Hinton, S. E. The Outsiders (1967). Inspired by real events, this classic young-adult novel tells of working-class teenagers who get caught up in violent rivalry against the rich kids in town. The author, who was middle-class, began writing the novel in 1965, when she was fifteen.
Metropolitan Life Insurance Company. Your Teen Years (1964). A pamphlet addressed to teenagers, covering such topics as sports (recommended to girls for its "figure-building values"), careers (recommended to girls because careers help young women to learn skills valuable in "home-making, budget-keeping, and child rearing, as well as . . . the care and feeding of husbands"), and sex ("Today's world has a calmer and more realistic attitude about the subject, and it's possible to get honest answers to most of your questions about sex" . . . but not from this pamphlet, which has nothing more to say on that topic).
Donalesen, Kenneth L., and Alleeen Pace Nilsen. Literature for Today's Young Adults (1980). Chapter Five discusses books published between 1940 and 1966.
Stern, Jane and Michael. Sixties People (1990). Summarizes the qualities of various "types" in the sixties: perky girls, playboys, young vulgarians ("street-smart teenagers from hardscrabble neighborhoods such as South Philadelphia and the Bronx"), surfers and twisters and party animals, folkniks, "I'm English," hippies, rebels, and "Mr. and Mrs. Average).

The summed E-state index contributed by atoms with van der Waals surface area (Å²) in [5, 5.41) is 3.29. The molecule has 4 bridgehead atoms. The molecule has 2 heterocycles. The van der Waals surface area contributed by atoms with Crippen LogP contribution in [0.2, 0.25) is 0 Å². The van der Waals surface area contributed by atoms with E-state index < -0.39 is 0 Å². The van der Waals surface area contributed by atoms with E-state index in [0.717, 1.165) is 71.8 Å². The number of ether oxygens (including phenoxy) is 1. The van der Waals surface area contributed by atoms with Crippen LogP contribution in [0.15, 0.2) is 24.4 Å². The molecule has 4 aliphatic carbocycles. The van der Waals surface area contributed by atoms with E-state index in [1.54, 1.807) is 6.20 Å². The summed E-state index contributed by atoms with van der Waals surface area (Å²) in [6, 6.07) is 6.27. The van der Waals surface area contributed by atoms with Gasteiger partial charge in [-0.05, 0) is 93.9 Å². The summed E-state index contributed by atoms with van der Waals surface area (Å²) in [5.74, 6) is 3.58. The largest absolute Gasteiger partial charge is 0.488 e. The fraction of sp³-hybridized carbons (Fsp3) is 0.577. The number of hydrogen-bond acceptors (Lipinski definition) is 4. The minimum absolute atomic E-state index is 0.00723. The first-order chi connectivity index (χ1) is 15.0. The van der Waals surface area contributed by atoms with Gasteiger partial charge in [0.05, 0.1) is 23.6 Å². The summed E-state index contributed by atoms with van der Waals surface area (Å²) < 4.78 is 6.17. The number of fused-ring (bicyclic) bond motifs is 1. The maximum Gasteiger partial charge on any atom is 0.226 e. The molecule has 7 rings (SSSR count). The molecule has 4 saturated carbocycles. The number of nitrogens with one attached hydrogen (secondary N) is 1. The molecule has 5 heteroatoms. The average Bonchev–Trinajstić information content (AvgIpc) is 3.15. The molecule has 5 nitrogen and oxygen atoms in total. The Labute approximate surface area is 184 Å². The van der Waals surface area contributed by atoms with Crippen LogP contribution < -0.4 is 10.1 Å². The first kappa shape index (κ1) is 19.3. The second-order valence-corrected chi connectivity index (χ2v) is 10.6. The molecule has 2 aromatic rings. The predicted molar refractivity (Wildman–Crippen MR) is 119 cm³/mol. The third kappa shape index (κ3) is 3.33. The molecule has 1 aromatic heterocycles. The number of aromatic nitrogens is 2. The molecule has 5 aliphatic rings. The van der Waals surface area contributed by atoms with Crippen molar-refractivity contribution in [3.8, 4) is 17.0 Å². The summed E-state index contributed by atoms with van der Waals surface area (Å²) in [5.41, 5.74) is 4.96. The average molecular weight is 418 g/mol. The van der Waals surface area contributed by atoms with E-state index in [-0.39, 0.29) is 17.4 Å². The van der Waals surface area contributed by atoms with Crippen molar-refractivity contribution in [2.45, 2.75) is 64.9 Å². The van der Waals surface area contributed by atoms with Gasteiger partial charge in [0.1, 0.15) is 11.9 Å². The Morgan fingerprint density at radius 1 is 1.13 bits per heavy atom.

See also Greenwich Village and the South Village and Music and Dance.
Selected episodes from 1962-1965 of The Adventures of Ozzie and Harriet, Gidget, The Dick Van Dyke Show, Get Smart, I Spy, Little Amy, The Lucy Show, andThe Patty Duke Show. Some of these are available in the Moving Images section of the Internet Archive.
Alan Sonfist (Paul Rogers/9W Gallery) and Alan Sonfist (Wikipedia). Descriptions and artwork of an environmental artist who, in 1965, proposed planting forests in fifty locations in Manhattan as an act of art. In 1978, his "Time Landscape" forest was planted in Greenwich Village.
See also Journalism and the Media.
Tobin, Kay, and Randy Wicker. The Gay Crusaders (1972). Interviews with gay and lesbian leaders, many of whom were active in the early 1960s.